One article quoted publisher Katharine Weymouth (left) as saying of her uncle Don Graham,“The <em>Post</em> is his baby.” Photograph of Weymouth by Melissa Golden/Redux.

Brauchli says putting the Post before his own feelings
is what Graham is about: “He takes the greatest pride in doing the right
thing, however difficult. He is immensely dedicated to his people and the
history and legacy of the institution. He felt he was doing what was right
for the institution. The pain was secondary.”

Robert Kaiser, who has worked with Graham since 1971, recalls a
line that Graham’s grandfather Eugene Meyer said in 1954 after he bought a
competitor, the Washington Times-Herald, for $8.5
million. Don Graham was eight; his grandfather was 78. Purchasing the
Times-Herald while owning the Post meant Meyer had
secured the future for the next generation.

“The real significance of this event,” Meyer said, “is that it
makes the paper safe for Donnie.”

It did for decades—until a perfect storm fueled by the web,
technology, and a recession brought the paper to its knees.

“On some level, Don must feel now that he has let the family
down,” says Kaiser, an associate editor who joined the paper in 1964. “He
didn’t live up to their expectations to keep the Post going. It
was an extremely difficult decision and at the same time

“I think Don faced up to the fact that the only strategy
Katharine [Weymouth] and he had wasn’t really a strategy. They were
waiting for something to produce more revenue, and it never happened. He
understood it was a long, downward glide involving more cuts.”

• • •

This month, Post ownership will legally be handed over to Jeff
Bezos. A bash for current and former Posties is planned at the paper to
celebrate Graham and his family.

Graham—who will still be chairman of the board of the
not-yet-renamed Post Company—is a deeply private man. A week after the
sale, he told Washingtonian he was “interviewed out.” But he
wasn’t likely to be that forthcoming anyway. That’s not who he

Post veteran Dave Kindred’s 2010 book, Morning
Miracle: Inside the Washington Post,
noted that Graham is a dream
owner but also “every inquiring reporter’s idea of a frustrating interview
(so much there, so little said) . . . .”

Peter Perl, who worked at the Post for 32 years, was
assigned to write an advance obituary about Graham as he nears his eighth
decade—standard news procedure for prominent figures. Perl interviewed
dozens of people in Graham’s life.“Nobody knows Don on a deeply personal
level,” Perl says, “even people who are friends. He just got married [to
his second wife] and recently had a grandchild—I can see him saying, ‘I
want to leave this thing in good shape and want the newspaper to always be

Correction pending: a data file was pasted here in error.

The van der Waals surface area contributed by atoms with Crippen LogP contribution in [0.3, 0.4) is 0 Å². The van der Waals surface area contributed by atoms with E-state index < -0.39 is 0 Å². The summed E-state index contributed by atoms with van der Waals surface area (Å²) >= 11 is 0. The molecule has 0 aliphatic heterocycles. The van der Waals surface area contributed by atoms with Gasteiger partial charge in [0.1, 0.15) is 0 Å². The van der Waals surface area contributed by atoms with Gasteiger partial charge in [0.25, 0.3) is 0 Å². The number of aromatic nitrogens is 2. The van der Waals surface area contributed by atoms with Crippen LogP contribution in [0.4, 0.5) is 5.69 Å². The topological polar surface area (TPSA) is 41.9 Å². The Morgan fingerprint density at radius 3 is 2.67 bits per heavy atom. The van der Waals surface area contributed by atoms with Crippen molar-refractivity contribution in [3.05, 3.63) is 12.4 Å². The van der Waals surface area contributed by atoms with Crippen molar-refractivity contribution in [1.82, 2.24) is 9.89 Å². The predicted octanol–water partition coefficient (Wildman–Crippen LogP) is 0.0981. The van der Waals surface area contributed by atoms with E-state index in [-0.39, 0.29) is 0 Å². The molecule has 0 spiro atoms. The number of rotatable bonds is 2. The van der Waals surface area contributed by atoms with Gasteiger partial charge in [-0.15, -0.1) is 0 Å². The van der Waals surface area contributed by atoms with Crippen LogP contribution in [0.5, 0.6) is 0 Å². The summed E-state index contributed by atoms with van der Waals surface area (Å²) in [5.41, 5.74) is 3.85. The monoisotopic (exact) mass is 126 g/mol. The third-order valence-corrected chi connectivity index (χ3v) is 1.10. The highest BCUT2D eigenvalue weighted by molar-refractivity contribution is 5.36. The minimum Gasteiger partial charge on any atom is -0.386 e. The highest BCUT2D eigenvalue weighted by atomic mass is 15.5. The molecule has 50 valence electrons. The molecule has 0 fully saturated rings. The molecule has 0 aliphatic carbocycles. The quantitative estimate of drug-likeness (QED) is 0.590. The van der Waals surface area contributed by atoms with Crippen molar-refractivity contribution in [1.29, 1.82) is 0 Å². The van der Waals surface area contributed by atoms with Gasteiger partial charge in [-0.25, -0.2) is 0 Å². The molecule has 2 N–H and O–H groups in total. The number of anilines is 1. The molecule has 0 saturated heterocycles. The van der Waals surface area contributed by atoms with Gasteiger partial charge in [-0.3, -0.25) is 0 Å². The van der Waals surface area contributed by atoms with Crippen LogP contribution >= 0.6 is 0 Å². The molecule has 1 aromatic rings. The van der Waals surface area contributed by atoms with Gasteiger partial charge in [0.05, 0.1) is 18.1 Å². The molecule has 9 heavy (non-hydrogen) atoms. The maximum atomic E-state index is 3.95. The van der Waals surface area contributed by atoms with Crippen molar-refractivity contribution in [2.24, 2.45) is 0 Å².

there.’ ”

Graham has an elder sister, Lally Weymouth, and two younger
brothers, Bill and Steve. None works day to day for the Post Company,
though Weymouth writes occasionally. Graham’s daughter Laura O’Shaughnessy
is general manager of SocialCode, a Post Company start-up that helps
businesses develop their brand on Facebook. Her husband, Tim, is CEO of
LivingSocial. Graham’s daughter Molly went to work for Facebook in

I reached two of his close friends, Boisfeuillet “Bo” Jones
Jr., who worked at the Post for 32 years, and Nick Friendly. They
had gone to St. Albans School with Graham and have remained close. Both
offered to talk about what the sale meant to him, but only with Graham’s
approval. He didn’t give it.

Lally Weymouth and her daughter Katharine also declined to be
interviewed, as did Graham’s daughter Laura.

• • •

Kindred’s book says Graham once told a staffer that he started
each day by looking in a bathroom mirror and saying, “Don’t screw it

Some may say Graham screwed it up. Forbes ran a
February 2012 article titled nice guy, finishing last: HOW DON GRAHAM
FUMBLED THE WASHINGTON POST CO. A Vanity Fair story last year was
equally harsh, while describing how much everyone at the Post
loved him.

The reality is the Post has tried many things in the
last two decades. Some worked, but none was the holy grail. The internet
robbed the Post of lucrative print advertising as readers moved
online and circulation dwindled from a high of 830,000 in 1994 to today’s
474,767. Craigslist ate away at the once reliable cash cow, classified
ads. During the last seven years, the Post Company’s newspaper division
has seen a 39-percent drop in operating revenues. The future isn’t looking
any better.

Publisher Phil Graham and father-in-law Eugene Meyer celebrate the 1954 purchase of the Times-Herald. The Post’s shining hour was its Watergate coverage, led by reporters Bob Woodward (center) and Carl Bernstein and publisher Katharine Graham, shown with granddaughters Pamela and Katharine—today’s publisher. Photographs (left to right) by Hank Walker/Getty Images; Ron Galella/Getty Images; Bettmann/AP Images.